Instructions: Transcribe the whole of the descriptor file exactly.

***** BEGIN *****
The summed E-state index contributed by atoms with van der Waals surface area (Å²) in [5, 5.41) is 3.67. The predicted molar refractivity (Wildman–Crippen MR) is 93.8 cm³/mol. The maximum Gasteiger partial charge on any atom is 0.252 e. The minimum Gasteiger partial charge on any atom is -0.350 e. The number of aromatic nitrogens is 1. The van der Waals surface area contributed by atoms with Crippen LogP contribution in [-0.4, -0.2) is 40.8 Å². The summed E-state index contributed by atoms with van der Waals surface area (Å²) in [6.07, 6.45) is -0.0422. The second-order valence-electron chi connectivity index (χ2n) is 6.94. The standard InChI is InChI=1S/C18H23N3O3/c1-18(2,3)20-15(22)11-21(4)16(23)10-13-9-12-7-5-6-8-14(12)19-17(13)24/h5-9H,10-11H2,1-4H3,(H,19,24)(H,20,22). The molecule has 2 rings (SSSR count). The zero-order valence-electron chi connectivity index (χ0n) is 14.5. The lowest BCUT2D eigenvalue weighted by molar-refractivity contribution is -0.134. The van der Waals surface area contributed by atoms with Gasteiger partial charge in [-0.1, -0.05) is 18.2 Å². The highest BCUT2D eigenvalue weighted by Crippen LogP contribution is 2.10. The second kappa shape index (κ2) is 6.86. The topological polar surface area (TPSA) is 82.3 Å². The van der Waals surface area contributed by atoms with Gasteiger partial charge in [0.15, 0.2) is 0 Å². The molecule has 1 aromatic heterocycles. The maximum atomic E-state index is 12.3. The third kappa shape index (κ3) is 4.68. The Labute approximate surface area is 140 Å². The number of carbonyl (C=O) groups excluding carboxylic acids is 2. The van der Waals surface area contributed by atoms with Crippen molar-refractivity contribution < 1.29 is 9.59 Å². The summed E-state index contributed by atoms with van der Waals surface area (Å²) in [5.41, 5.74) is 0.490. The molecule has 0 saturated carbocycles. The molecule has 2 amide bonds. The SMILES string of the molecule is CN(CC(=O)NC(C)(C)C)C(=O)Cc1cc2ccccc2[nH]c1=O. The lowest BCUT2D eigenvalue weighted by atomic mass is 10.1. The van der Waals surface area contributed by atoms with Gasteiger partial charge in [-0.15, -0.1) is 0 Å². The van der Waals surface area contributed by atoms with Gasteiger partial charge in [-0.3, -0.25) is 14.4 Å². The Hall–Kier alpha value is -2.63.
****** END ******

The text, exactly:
The summed E-state index contributed by atoms with van der Waals surface area (Å²) in [5, 5.41) is 3.67. The predicted molar refractivity (Wildman–Crippen MR) is 93.8 cm³/mol. The maximum Gasteiger partial charge on any atom is 0.252 e. The minimum Gasteiger partial charge on any atom is -0.350 e. The number of aromatic nitrogens is 1. The van der Waals surface area contributed by atoms with Crippen LogP contribution in [-0.4, -0.2) is 40.8 Å². The summed E-state index contributed by atoms with van der Waals surface area (Å²) in [6.07, 6.45) is -0.0422. The second-order valence-electron chi connectivity index (χ2n) is 6.94. The standard InChI is InChI=1S/C18H23N3O3/c1-18(2,3)20-15(22)11-21(4)16(23)10-13-9-12-7-5-6-8-14(12)19-17(13)24/h5-9H,10-11H2,1-4H3,(H,19,24)(H,20,22). The molecule has 2 rings (SSSR count). The zero-order valence-electron chi connectivity index (χ0n) is 14.5. The lowest BCUT2D eigenvalue weighted by molar-refractivity contribution is -0.134. The van der Waals surface area contributed by atoms with Gasteiger partial charge in [-0.1, -0.05) is 18.2 Å². The highest BCUT2D eigenvalue weighted by Crippen LogP contribution is 2.10. The second kappa shape index (κ2) is 6.86. The topological polar surface area (TPSA) is 82.3 Å². The van der Waals surface area contributed by atoms with Gasteiger partial charge in [0.15, 0.2) is 0 Å². The molecule has 1 aromatic heterocycles. The maximum atomic E-state index is 12.3. The third kappa shape index (κ3) is 4.68. The Labute approximate surface area is 140 Å². The number of carbonyl (C=O) groups excluding carboxylic acids is 2. The van der Waals surface area contributed by atoms with Crippen molar-refractivity contribution < 1.29 is 9.59 Å². The summed E-state index contributed by atoms with van der Waals surface area (Å²) in [5.41, 5.74) is 0.490. The molecule has 0 saturated carbocycles. The molecule has 2 amide bonds. The SMILES string of the molecule is CN(CC(=O)NC(C)(C)C)C(=O)Cc1cc2ccccc2[nH]c1=O. The lowest BCUT2D eigenvalue weighted by atomic mass is 10.1. The van der Waals surface area contributed by atoms with Gasteiger partial charge in [-0.15, -0.1) is 0 Å². The van der Waals surface area contributed by atoms with Gasteiger partial charge in [-0.3, -0.25) is 14.4 Å². The Hall–Kier alpha value is -2.63.